Staff Reporter

`State Government should prevail upon the Centre not to gazette the award'

Bangalore: Participants at a seminar on the final award of the Cauvery Water Disputes Tribunal said it would have serious consequences on the economy of villages and towns in the State's Cauvery basin.

Karnataka Muslim Sangharsh Samiti and Tipu Sultan Prachara Samiti, organisers of Thursday's seminar, in a resolution demanded that the State Government should prevail upon the Centre not to gazette the award till certain issues were settled amicably between Tamil Nadu and Karnataka.

The resolution was read out by Tipu Sultan Prachara Samiti convener T. Chikkarange Gowda.

N.V. Narasimhaiah, former member, Karnataka Backward Classes Commission, said the tribunal had unscientifically apportioned water among the riparian States. Citing the allocation of less than 2 tmcft (thousand million cubic feet) of water for the burgeoning population of Bangalore, Prof. Narasimhaiah said the tribunal had erred in its premise that only the southern part of Bangalore came under the Cauvery basin. What should people living in the other parts of the city do, he asked.

International city

Prof. Narasimhaiah said Bangalore had become an international city attracting foreign investment in heavy industries and information technology. He suspected that some strong lobby had worked against Bangalore and said there was a conspiracy to deny Karnataka its rightful share of water.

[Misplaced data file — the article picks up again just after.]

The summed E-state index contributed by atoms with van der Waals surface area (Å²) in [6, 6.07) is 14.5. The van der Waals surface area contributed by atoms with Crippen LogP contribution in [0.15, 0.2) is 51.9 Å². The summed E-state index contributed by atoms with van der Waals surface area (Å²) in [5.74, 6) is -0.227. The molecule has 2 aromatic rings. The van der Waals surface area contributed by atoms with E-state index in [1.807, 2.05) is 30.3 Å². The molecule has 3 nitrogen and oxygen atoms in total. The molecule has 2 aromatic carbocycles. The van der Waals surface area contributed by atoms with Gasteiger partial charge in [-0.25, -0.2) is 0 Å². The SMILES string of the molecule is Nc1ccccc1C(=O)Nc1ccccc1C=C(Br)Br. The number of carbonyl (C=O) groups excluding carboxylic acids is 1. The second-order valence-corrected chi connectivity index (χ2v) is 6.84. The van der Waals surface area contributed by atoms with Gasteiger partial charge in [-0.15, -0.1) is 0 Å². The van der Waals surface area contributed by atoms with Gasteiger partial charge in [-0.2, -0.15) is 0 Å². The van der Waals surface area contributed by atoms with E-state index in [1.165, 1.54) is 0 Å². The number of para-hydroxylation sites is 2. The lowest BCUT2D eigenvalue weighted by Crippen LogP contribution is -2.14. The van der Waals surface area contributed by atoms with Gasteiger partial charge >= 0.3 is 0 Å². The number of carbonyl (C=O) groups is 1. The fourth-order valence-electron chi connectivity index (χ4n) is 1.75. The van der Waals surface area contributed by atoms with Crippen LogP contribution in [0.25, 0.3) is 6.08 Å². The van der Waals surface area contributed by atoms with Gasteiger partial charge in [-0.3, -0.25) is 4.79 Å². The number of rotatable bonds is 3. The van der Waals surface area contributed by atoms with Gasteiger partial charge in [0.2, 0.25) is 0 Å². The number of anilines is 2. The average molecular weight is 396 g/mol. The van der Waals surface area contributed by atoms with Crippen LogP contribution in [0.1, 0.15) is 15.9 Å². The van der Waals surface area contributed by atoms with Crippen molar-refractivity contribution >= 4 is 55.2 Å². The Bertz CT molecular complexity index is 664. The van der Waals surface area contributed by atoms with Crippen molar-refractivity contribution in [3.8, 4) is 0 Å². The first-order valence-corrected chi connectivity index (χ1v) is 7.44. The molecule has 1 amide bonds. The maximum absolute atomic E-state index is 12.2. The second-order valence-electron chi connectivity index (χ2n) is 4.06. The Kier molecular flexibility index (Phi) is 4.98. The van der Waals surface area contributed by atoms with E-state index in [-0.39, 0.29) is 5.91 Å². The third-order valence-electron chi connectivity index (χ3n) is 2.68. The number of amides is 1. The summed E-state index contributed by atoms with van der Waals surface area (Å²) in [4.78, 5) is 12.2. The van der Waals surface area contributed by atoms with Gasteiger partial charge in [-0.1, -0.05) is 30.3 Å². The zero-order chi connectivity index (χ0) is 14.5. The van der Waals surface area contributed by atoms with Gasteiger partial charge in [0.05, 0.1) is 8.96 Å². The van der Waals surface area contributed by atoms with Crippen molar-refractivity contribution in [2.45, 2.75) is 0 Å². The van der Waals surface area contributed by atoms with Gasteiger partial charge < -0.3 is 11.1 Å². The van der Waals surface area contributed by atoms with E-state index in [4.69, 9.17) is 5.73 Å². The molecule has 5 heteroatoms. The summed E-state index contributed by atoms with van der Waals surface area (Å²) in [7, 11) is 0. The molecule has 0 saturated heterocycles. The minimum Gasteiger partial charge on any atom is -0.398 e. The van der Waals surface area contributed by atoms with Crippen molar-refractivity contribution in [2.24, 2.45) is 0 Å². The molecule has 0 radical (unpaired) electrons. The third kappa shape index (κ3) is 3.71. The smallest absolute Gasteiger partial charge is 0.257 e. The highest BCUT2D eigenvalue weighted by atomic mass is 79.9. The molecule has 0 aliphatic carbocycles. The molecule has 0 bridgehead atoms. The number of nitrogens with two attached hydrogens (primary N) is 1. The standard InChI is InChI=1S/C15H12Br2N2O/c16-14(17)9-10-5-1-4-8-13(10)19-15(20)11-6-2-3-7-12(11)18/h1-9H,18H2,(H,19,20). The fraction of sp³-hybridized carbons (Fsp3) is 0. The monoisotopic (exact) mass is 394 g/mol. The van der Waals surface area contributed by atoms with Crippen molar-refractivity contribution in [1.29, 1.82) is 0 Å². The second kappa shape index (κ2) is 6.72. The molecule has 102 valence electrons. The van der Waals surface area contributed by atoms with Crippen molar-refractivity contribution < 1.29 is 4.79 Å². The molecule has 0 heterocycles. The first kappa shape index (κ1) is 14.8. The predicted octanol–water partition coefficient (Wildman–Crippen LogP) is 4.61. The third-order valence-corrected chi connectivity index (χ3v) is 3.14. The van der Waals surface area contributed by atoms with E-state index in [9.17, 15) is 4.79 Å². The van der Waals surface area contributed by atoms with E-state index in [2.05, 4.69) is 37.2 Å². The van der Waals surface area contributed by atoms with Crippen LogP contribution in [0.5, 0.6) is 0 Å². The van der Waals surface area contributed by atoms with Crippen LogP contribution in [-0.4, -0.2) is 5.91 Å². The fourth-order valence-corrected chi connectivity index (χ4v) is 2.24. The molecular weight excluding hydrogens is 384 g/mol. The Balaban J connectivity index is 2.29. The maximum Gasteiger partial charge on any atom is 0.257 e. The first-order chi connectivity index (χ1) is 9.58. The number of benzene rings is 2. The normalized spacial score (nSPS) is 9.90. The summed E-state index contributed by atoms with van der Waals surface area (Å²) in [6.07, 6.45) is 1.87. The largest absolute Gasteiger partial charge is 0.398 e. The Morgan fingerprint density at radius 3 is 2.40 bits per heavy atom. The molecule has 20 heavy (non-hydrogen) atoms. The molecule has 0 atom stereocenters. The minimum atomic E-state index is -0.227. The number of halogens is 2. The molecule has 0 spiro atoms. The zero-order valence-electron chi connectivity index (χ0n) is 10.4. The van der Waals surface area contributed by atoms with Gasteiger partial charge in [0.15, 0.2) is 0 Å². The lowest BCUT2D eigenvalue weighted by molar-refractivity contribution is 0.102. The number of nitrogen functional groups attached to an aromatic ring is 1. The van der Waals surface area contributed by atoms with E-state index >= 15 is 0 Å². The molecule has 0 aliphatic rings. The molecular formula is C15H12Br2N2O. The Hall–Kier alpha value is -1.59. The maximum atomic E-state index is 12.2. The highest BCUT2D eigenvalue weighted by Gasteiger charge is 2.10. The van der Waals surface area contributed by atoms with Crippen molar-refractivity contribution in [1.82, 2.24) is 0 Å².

The former Irrigation Minister H.N. Nanje Gowda said the final award was beyond implementation. The day was not far off when the riparian States would be compelled to sit across the table and sort out their differences. He said the tribunal had done great harm to the good relationship between Tamil Nadu and Karnataka, and the verdict would result in considerable animosity for a long time. He urged the Centre to scrap the award. He said Bangalore required nearly 30 tmcft of Cauvery water, and with the city expected to grow into a major metropolis, the drinking water requirement was expected to cross 40 tmcft. Therefore, the tribunal lacked foresight. It had been Karnataka's complaint from the beginning that the tribunal was biased in favour of Tamil Nadu and this had been proved by the award, he said.

`Approach court'

Mumtaz Ali Khan, social activist, urged the State Government to approach the Supreme Court to get its grievances against the award redressed.

Tamil Nadu and Karnataka should amicably settle their differences on the award, he said.

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